I am a fairly frequent visitor to Bawdeswell, and went Christmas shopping at Bawdeswell Garden Centre last autumn; but I had never been to Bawdeswell church (All Saints) before December of last year, 2016. Molly and I were attending a Carol Service, and of course my wife knew many of the people there. I had seen the church often enough, especially in the 1960s, when the main road from Norwich to Fakenham ran through the middle of the village, right past the church. It has been bypassed this forty years. The church was built in the Neo-Georgian style in the 1950s, the previous church having been destroyed in 1944 when a Mosquito light bomber on its return from a raid into Germany iced up and crashed into it, with the loss of the lives of the two crew members.
The church that had stood until 1944 was not very old; Victorian in fact, and quite dull in comparison to its replacement. The Victorian church itself replaces an eighteen century building of which I know very little.The new church is much better than its predecessor, which is illustrated here; the new church is light and airy. In winter it is pleasantly warm for a church, being built in recent years (recent in ecclesiastical terms at least); it would have had cavity walls, but not the extreme insulation it would have if built today. The architect was James Fletcher Watson. The total cost was less than £20,000, most of it provide by the War Damage Reparation Fund.
Norwich had several churches destroyed or damaged by enemy action in the Second World War; St Michael at Thorn in Ber Street and St Benedict’s for example, but there were so many medieval churches in Norwich that only one, St Julian’s off King Street, was rebuilt. In the surrounding countryside only Bawdeswell was lost during the war. In contrast to Coventry Cathedral, that greatest rebuild after wartime destruction (which I visited when I was a young man and more in tune with the ideals of modernism), it is a quietly elegant and friendly place. By 1950 the classical style was ridiculed by the cognoscenti, almost as much as Victorian Gothick, and a truly modern church in the Brutalist manner would have been their choice. How horribly old-fashioned such a monstrosity would look now, and I am so glad that the congregation of Bawdeswell (who made the final decision) had the good sense to go for a church that fits so well into its environment.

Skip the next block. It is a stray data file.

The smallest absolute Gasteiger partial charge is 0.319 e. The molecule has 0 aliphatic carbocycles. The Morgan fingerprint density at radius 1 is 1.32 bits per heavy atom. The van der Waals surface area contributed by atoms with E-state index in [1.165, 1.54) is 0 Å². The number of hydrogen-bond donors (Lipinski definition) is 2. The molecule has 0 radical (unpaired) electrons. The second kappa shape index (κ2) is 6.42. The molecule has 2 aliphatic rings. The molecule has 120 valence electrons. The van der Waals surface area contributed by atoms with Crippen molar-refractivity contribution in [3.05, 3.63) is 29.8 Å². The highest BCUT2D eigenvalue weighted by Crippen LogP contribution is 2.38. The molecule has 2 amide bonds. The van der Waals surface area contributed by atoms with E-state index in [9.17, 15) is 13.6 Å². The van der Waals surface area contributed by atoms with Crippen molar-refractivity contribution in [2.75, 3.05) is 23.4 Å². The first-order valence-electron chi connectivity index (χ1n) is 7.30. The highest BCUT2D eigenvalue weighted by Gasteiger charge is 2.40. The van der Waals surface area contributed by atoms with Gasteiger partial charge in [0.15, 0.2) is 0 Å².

The porch is flanked by two classical columns, but on a scale in keeping with a village church. Inside the pews and pulpit are of light oak, and the flooring is of pale marble. The arched ceiling is pale blue and has star-shaped lights set into it. There is a large organ gallery with a balustrade. The round-headed windows are clear except for a central pane of stained glass. The church stands on a gentle slope above the road through the village centre.
The church may be new, but the village is steeped in history. Opposite the church stands Chaucer’s House, a wooden framed building which is reputed to be where the poet’s uncle lived in the 14th century. It almost looks old enough for this to true; there were certainly family connections with this Norfolk village, which even gets a mention in The Canterbury Tales. Then it was called Baldeswelle, a spelling that was still being used in 1807. This is why I like history so much; the centuries fall away as I stand in the street in Bawdeswell and look across the road to the old dwelling. It give me a comforting sense of belonging to our wonderful past.